In the previous posts, (see how we can prepare a chiral compound? PART I to PART III, from 15 Dec 2014 onwards) I have shown different approaches to access chiral compounds.
Although chiral resolution and chiral pool synthesis have been used or are currently used as efficient methods for preparing chiral compounds there is a high demand of new chiral compounds for pharma, agrochemical, fragrances, fine chemicals and nutrition areas. This means that even chiral pool (chiral compounds from Nature) and/or resolutions are quite limited methods to address new challenging synthesis of chiral compounds. Therefore, innovative approaches to overcome these limitations are desirable.
The asymmetric (or stereoselective) synthesis from prochiral substrates (i.e. substrates that will be chiral after a chemical reaction) is a potent tool that allow the preparation of a broad variety of enantiopure compounds.
In order to fully understand the concept behind asymmetric synthesis we have to review some definitions in organic chemistry related to chirality:
- Prochiral molecules are those that can be converted from achiral to chiral in a single step (i.e. one single chemical reaction).
- Stereoisomers are isomeric molecules (from Greek ἰσομερής, isomerès; isos = "equal", méros = "part") that have the same molecular formula and sequence of bonded atoms (constitution), but that differ only in the three-dimensional orientation of their atoms in space. Importantly, we can differentiate between enantiomers and diastereoisomers.
- Enantiomers are two stereoisomers that are mirror images of each other, which are non-superimposable. Two compounds that are enantiomers of each other have the same physical properties.
- Diastereomers are stereoisomers that are not mirror images of each other. Diastereomers seldom have the same physical properties.
- Chemical reactions can be stereoselective which means that can be selectively directed to one stereoisomer (enantio- or diastereoisomer) only.
Once we have a clear-cut picture of these definitions it is important to highlight that asymmetric synthesis involves chemical reactions that introduce one or more elements of chirality in a prochiral substrate generating stereoisomeric compounds (enantio- or diastereoisomers) in unequal amounts. The responsible for the asymmetric induction is the so-called chiral auxiliary (or chiral catalyst in the case of the asymmetric catalysis approach I am going to explain in next posts).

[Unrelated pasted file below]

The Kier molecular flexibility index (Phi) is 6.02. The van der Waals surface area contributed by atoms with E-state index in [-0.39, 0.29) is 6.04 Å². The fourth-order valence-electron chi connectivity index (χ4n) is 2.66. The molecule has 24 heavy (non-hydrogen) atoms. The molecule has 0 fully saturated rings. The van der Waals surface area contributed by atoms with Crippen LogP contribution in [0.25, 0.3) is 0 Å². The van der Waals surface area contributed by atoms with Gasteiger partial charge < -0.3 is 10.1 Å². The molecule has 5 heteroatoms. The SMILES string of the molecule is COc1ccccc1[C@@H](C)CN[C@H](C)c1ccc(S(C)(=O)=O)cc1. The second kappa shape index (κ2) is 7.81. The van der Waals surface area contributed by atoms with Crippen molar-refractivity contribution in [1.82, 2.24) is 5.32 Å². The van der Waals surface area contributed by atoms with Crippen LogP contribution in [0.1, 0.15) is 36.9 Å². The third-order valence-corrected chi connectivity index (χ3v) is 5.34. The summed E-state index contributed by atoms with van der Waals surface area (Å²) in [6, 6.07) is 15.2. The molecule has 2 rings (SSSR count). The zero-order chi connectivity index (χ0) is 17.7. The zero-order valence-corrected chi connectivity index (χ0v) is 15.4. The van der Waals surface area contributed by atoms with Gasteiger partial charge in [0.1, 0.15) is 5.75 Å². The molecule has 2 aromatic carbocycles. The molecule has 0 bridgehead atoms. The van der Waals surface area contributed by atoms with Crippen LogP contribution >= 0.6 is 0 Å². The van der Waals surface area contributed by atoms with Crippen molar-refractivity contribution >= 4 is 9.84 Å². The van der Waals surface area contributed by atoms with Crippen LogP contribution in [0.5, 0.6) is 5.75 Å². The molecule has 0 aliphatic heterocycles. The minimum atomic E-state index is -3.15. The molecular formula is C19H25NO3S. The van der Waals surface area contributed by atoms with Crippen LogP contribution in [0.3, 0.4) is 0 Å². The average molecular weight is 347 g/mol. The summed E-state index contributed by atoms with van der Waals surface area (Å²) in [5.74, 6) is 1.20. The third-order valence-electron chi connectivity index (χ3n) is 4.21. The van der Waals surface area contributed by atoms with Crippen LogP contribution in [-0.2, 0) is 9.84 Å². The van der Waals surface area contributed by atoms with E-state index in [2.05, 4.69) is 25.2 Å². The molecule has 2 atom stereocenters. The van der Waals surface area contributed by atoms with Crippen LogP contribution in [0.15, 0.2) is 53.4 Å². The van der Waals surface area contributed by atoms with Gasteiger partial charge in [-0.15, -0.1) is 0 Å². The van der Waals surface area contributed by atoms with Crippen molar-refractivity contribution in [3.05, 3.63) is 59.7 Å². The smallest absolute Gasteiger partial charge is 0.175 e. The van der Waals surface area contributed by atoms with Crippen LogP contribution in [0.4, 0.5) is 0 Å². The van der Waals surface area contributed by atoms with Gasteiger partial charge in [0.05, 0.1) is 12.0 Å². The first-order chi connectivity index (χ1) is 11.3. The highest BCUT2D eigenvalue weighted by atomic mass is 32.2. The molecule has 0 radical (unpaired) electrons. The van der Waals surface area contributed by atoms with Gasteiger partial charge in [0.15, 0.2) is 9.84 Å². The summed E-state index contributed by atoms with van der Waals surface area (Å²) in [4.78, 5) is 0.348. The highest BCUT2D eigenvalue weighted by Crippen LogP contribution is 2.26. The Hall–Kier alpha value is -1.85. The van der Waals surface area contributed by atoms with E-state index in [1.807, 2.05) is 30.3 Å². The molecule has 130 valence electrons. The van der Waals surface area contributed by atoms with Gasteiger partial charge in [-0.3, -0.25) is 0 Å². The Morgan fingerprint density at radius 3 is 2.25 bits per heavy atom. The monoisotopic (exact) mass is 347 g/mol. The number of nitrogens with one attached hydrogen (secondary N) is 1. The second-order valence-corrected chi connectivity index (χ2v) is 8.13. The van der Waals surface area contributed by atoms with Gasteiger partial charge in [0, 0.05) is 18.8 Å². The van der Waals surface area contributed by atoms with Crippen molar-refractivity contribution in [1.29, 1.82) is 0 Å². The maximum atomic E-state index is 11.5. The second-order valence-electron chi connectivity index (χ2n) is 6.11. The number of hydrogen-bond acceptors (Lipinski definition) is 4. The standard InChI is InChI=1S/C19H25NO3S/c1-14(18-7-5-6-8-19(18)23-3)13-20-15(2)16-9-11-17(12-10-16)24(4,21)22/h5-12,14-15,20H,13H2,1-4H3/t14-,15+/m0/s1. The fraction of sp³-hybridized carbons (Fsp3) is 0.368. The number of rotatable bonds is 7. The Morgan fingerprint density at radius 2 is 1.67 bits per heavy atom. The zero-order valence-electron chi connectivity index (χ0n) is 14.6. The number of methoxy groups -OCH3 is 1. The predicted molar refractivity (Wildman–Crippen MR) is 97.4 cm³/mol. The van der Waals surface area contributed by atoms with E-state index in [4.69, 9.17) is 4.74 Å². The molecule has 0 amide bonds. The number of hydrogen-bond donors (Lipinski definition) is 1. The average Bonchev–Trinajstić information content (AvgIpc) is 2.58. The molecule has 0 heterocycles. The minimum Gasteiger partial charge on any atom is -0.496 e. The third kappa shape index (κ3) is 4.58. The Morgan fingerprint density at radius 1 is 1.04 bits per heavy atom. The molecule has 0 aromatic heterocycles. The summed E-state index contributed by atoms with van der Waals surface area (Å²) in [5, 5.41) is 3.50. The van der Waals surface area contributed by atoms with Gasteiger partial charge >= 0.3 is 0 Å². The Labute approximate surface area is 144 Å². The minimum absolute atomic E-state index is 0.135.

A chiral auxiliary is a chemical compound that is temporarily incorporated into an organic molecule in order to control the stereochemical outcome of the reaction. In simple words, we install a chiral molecule that “help” us to obtain our target compound.
The asymmetric synthesis methods have evolved during the years. Early methods for asymmetric synthesis introduced the chiral auxiliary in the same molecule to be transformed, generating the chiral product permanently attached to the group responsible for asymmetric induction (diastereoselective synthesis). Then, the methods further developed to those that remove the chiral auxiliary from the final chiral product and preferably recover and reuse the chiral auxiliary in future reactions.
The first step involves the incorporation of the chiral auxiliary. From a proquiral compound we move to a stereoisomer. Then, a second chemical reaction is carried out on the stereoisomer. The chirality present in the auxiliary can bias the stereoselectivity of this reaction towards one diastereoisomer only (diastereoselective synthesis). Finally, the chiral auxiliary can then be cleaved from the substrate and is typically recovered for future uses, ideally, without any loss of performance during the diastereoselective reaction.
The next step was to use a chiral reagent (instead of the so-called auxiliary) and directly control the stereochemical outcome of the reaction. Nowadays, it is used a chiral catalyst to control the stereochemical outcome of the reaction.